COVID 19 update asof July 21st

The Coronavirus Pandemic

(Erin Schaff / The New York Times / Redux)

The Delta variant is thriving on America’s immunity gap. The majority of those currently hospitalized with COVID-19—we’re talking more than 97 percent—are unvaccinated. Health-care workers recount horror stories of patients begging for the vaccine all too late.

And yet still only about half the country have completed their doses, despite the shots’ widespread availability. The months-long slowdown is yielding tragic consequences. Where do we go from here?

Katherine J. Wu answers:

This is a great question that’s become more relevant as of late, as case rates climb, and we don’t have concrete answers yet. That said, we can draw on some basic principles of immunology: Your immune cells get better at recognizing viruses the more often they see them (or things that resemble them). After each subsequent exposure, they’ll respond faster and with more precision and oomph. There are—surprise!—caveats to this: Variants that look distinctly different from their predecessors might discombobulate immune-cell memory, for example. But both being infected with actual viruses and being vaccinated with mimics of those viruses can boost your immunity, the latter option being the safer one. For anyone who has experienced the combo, there’s a decent chance that you have extra-ornery immune cells inside you. But because we don’t have much evidence either way, I wouldn’t act as though that’s true.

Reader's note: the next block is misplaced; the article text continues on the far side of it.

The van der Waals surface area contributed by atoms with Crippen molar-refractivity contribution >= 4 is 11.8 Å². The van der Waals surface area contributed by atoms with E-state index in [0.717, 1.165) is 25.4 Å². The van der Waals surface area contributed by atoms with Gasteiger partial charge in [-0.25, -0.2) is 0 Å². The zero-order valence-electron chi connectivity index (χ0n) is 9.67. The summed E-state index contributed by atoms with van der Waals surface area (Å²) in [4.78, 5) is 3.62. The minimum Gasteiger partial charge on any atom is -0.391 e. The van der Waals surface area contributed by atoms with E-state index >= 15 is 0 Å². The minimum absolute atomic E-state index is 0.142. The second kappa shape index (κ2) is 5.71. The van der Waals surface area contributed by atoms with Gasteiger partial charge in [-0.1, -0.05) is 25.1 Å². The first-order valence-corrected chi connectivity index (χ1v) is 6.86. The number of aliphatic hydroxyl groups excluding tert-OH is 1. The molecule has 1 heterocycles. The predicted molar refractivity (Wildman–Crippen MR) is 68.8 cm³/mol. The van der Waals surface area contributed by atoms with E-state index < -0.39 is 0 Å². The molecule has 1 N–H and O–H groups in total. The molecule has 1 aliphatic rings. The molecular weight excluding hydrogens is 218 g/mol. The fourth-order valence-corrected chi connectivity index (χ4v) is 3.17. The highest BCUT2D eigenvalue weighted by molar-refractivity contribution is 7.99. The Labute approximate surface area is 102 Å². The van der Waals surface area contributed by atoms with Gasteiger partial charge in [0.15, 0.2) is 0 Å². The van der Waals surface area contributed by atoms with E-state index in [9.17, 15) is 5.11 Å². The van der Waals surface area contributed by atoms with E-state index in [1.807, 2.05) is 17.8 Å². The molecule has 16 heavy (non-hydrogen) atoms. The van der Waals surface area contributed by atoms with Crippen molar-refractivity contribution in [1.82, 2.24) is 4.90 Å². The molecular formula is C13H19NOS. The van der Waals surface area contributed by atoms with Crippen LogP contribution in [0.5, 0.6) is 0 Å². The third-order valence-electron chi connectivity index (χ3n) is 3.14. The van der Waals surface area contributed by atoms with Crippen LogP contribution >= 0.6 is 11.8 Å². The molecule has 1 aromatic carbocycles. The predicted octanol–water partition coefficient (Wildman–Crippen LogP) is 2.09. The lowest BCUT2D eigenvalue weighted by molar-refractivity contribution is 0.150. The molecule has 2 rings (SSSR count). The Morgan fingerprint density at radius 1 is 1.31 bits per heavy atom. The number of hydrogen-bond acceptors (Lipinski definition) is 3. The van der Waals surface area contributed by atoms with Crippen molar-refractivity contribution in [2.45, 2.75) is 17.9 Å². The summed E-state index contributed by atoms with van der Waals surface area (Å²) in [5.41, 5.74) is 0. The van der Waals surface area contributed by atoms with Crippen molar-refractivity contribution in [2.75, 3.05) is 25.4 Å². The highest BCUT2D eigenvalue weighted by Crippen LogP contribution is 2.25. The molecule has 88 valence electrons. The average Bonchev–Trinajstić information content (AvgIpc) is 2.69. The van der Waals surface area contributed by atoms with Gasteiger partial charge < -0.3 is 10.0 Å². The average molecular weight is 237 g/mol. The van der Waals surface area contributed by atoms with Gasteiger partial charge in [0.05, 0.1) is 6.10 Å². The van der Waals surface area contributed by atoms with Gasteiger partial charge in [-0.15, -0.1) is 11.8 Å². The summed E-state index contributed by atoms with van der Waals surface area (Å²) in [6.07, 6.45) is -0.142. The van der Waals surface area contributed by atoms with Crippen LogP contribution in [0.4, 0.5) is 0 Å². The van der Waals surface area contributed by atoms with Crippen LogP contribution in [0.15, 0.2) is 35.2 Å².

Read Katie’s reporting on why there’s no good way of measuring whether your vaccine worked—yet.

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